Doubts about the marriage equality campaign have been somewhat muted by its successes. But some advocates fear that rhetoric used in the marriage campaign could make it harder to ensure that people in less traditional, nonmarital relationships have legal protections. Nancy Polikoff, a professor at American University’s Washington College of Law and author of Beyond (Straight and Gay) Marriage, supports marriage equality but says marriage “doesn’t solve anything for people who aren’t married, people who don’t want to get married, or people who have their lives organized around relationships that don’t resemble marriage.” She worries that some of the campaign rhetoric about the unique nature and importance of marriage could make it harder, once marriage equality is achieved, to assert the need to protect all forms of family.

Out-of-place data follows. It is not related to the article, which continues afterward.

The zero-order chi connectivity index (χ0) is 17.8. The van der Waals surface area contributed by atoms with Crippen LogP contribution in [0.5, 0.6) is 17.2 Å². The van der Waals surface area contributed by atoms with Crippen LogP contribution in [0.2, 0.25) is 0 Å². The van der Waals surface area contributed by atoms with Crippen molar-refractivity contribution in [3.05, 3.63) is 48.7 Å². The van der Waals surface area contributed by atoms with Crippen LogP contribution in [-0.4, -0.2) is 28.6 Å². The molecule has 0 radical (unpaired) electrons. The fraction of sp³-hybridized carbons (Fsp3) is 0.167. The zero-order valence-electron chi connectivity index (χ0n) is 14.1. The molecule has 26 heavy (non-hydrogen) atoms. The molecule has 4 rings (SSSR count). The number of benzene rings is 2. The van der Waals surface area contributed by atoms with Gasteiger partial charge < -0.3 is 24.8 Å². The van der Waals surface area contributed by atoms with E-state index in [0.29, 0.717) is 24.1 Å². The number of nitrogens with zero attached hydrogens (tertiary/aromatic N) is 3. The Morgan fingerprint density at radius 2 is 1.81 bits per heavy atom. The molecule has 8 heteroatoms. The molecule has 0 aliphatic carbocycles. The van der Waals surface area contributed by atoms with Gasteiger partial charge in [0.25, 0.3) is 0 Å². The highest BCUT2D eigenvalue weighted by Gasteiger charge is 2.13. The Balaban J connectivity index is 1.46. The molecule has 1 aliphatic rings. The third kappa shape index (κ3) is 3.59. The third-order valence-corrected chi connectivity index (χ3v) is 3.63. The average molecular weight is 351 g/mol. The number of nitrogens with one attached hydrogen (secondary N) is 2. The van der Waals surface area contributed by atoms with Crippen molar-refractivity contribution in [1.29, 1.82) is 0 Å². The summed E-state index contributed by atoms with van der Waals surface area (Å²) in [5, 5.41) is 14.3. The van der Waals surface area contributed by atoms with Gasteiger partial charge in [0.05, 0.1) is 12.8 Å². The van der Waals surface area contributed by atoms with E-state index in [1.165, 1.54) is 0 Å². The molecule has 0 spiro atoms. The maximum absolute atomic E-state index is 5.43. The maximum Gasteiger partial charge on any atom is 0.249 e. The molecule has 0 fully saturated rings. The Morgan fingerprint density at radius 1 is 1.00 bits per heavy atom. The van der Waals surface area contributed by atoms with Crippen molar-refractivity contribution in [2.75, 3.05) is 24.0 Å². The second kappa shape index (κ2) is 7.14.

Wu and Vaid both say the movement can and must do both equality and liberation work, and identity politics and progressive organizing. But time and resources are always limited, and the pre-existing fault lines within the LGBT movement may become more visible once marriage is no longer dominating the conversation.
Will Money Talk?
These fault lines could be exacerbated by another characteristic of the marriage equality movement: the emergence of major conservative funders such as hedge fund billionaire Paul Singer and activists such as former Republican National Committee chair Ken Mehlman, who helped get the Republican votes necessary to pass marriage equality legislation in New York.